68-year-old explorer set to try never-before accomplished winter trek across Antarctica

The World

If British explorer Sir Ranulph Fiennes is successful in his trek across Antarctica, he and his crew will meet an ice breaker at the edge of the Ross Sea in Antarctica, this time next year. (Photo by SeaWiFS Project, NASA/Goddard Space Flight Center.)

Temperatures can fall to 100 degrees below zero during the Antarctic winter — and that’s just one of the challenges that will face a six-person team getting set to go on six month trek across the frozen continent.

The expedition led by British explorer Sir Ranulph Fiennes gets underway next year. The ice trek will depart from the Russian Antarctic base of Novolazarevskaya, then traverse 2,000 miles via the South Pole to reach Captain Robert Scott’s old base that looks out on McMurdo Sound and beyond to the Ross Sea.

Fiennes, the 68-year-old British explorer leading the expedition, has an impressive resume. He's climbed to the summit of Mount Everest, and trekked to the North and South Poles on foot. 

But this could be one of his most dangerous expeditions. Fiennes and his team are hoping to trek on foot across Antarctica in the middle of winter.

“We are setting out for six months at the beginning of the winter,” he said. “The penetration record from the coast inland in the winter is 60 miles, we’re crossing a place which is ice, at an average of 10,000 meters (about 6.21 miles) above sea level, complete darkness because the sun disappears for the winter, and for 2,000 miles there will be no doctors available, and no rescue facilities on the entire continent should you need rescue, so yes, you don’t want to run into problems.”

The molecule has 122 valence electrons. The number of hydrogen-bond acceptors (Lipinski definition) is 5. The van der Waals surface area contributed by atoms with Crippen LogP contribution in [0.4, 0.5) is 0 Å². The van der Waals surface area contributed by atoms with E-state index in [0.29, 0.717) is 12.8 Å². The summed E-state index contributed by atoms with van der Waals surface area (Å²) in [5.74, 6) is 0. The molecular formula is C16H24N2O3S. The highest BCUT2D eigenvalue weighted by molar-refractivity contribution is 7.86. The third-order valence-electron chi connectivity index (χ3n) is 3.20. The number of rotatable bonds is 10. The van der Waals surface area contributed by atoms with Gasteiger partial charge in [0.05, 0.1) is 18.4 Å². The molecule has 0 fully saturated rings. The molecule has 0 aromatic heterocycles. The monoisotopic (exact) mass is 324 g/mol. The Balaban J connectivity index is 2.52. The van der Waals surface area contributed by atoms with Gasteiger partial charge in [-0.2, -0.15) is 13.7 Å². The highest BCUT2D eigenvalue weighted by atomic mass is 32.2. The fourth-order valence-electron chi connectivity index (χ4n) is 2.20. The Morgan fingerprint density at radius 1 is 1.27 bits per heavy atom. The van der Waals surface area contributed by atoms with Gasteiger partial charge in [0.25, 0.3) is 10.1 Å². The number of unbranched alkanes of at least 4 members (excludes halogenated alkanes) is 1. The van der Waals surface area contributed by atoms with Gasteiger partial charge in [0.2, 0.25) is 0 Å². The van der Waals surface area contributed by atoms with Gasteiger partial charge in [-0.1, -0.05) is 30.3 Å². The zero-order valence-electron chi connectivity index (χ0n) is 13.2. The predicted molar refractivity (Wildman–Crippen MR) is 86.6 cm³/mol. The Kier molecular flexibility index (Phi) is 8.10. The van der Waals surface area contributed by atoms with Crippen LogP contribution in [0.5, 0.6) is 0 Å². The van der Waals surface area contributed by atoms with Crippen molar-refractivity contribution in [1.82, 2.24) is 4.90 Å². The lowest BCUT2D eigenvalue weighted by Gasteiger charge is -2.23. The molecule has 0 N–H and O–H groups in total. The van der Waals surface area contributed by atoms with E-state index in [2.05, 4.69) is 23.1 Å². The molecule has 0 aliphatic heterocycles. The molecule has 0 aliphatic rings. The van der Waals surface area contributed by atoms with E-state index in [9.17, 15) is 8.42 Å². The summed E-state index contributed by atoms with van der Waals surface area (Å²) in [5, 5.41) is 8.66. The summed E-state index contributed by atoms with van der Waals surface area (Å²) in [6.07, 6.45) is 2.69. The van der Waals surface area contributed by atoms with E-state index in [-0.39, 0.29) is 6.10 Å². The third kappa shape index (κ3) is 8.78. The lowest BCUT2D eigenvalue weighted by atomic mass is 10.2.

But there are a number of other hazards facing the team. Ice crevasses in the summer are a big difficulty. In the winter, in whiteout conditions, they’re a huge difficulty and the risk of severe frostbite, and mental fatigue will be a constant.

It’s fair to say it’s a dangerous trek. So why do it?

“It is the last polar, geographical challenge which humans haven’t yet managed to deal with, for very good reason and we hope that we might be able to deal with it. We don’t actually know if we will, but humans whether they’re pioneering in space or trying to break the sound barrier or whatever it is, you don’t really know what lies ahead if you can’t learn it from previous attempts, which you can’t because they’re haven’t been any,” Fiennes said.

Fiennes, who is past typical retirement age has already had major heart surgery; he's also lost fingers to frostbite. But he says his biggest concern is whether his group's skis and snow tractors can endure the extreme conditions. Fiennes’ team will travel on skis, but will be followed by two snow tractors, towing two living quarters, supplies, equipment and tons of special fuel adapted against freezing

“I’m not frightened of physical stuff happening to me because I’m pretty ancient, and if you go you go, anybody can go. I’ve had a good time. But in terms of being frightened of what the steel and rubber might do at a certain temperature, we’re all a bit apprehensive about that,” he said.

The expedition gets underway Dec. 6, but they'll wait along the Antarctica coast until March for the proper winter conditions. The team will set off on skis across the ice shelf that killed explorer Captain Robert Scott, and his team a century ago.

If this team successfully crosses Antarctica they’ll be met by an icebreaker ship that will cross the Ross Sea to retrieve the team.

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